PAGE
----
After Shakespeare: Adapting the Bard after 1642

Authors

ŠKROBÁNKOVÁ Klára

Type Appeared in Conference without Proceedings
MU Faculty or unit

Faculty of Arts

Citation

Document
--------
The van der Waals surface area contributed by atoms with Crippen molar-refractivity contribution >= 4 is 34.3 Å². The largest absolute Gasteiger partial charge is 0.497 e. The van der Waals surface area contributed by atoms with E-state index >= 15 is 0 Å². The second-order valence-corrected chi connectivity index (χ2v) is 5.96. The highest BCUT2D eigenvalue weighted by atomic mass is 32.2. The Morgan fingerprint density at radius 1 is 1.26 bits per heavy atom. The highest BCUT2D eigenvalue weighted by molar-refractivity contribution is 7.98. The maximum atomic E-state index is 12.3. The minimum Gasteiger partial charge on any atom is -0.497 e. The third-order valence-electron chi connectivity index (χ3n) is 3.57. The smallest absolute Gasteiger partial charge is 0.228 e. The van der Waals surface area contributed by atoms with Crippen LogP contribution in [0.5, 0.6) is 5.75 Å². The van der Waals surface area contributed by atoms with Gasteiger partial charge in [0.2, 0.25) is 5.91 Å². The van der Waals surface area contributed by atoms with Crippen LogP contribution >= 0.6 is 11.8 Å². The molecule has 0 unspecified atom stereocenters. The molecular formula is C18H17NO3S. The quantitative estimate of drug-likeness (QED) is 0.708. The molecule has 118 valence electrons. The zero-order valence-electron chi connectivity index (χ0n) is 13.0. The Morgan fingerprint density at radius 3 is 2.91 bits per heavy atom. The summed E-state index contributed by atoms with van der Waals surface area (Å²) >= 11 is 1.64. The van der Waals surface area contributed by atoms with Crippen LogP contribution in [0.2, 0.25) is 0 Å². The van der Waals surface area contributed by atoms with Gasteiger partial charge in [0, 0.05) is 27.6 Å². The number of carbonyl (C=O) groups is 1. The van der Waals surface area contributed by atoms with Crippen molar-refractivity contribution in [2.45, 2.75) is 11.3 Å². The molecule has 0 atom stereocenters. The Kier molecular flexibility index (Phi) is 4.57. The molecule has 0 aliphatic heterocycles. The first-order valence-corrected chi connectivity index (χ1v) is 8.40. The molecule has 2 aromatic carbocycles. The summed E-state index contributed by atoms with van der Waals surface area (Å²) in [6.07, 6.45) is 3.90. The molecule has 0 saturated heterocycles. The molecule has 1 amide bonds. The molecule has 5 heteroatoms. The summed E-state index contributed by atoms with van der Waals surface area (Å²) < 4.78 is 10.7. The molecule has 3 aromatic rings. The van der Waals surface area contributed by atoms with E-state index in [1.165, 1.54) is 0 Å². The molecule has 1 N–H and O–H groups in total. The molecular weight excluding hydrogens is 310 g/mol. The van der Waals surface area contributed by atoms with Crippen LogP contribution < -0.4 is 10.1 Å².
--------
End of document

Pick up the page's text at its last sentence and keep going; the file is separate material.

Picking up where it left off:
Description The Elizabethan period was probably the most fruitful era of the English speaking drama. Yet, after more than fifty years of continuous progress and state support, the theatres were closed due to the English Civil War and subsequent Puritan Interregnum and the theatrical life almost stopped until the 1660 Restoration when the theatres reopened. But even though the dramatic productions were legally forbidden, the theatrical life did not stop completely. On the contrary, the formal theatre-closure made space for various new theatrical forms, some of them being very much inspired by the relics of the bygone Elizabethan drama. This paper focuses on one of these forms, the droll: a short comical sketch that employed many themes and characters from the plays of Shakespeare and his contemporaries. In 1662 Francis Kirkman published a collection of drolls called The Wits, or Sport for Sport that contained twenty seven drolls and farces. The anthology includes scenes from Hamlet or A Midsummer Night's Dream and also draws upon characters like Falstaff and others. These scenes and sketches were said to have been illegally performed on the stage of Red Bull Theatre. By analyzing these dramatic pieces, I would like to draw one's attention to the genre that is almost unknown to the history of English speaking drama. Although some of the then theatrical forms were researched, the drolls together with their source material are hardly ever investigated. We know next to nothing about the reasons why certain scenes were selected and why some remained ignored. This conference paper focuses on the process of rethinking Shakespeare in order not to only entertain people in the critical period of English history, but also how to preserve the dramatic conventions that William Shakespeare and his contemporaries created.
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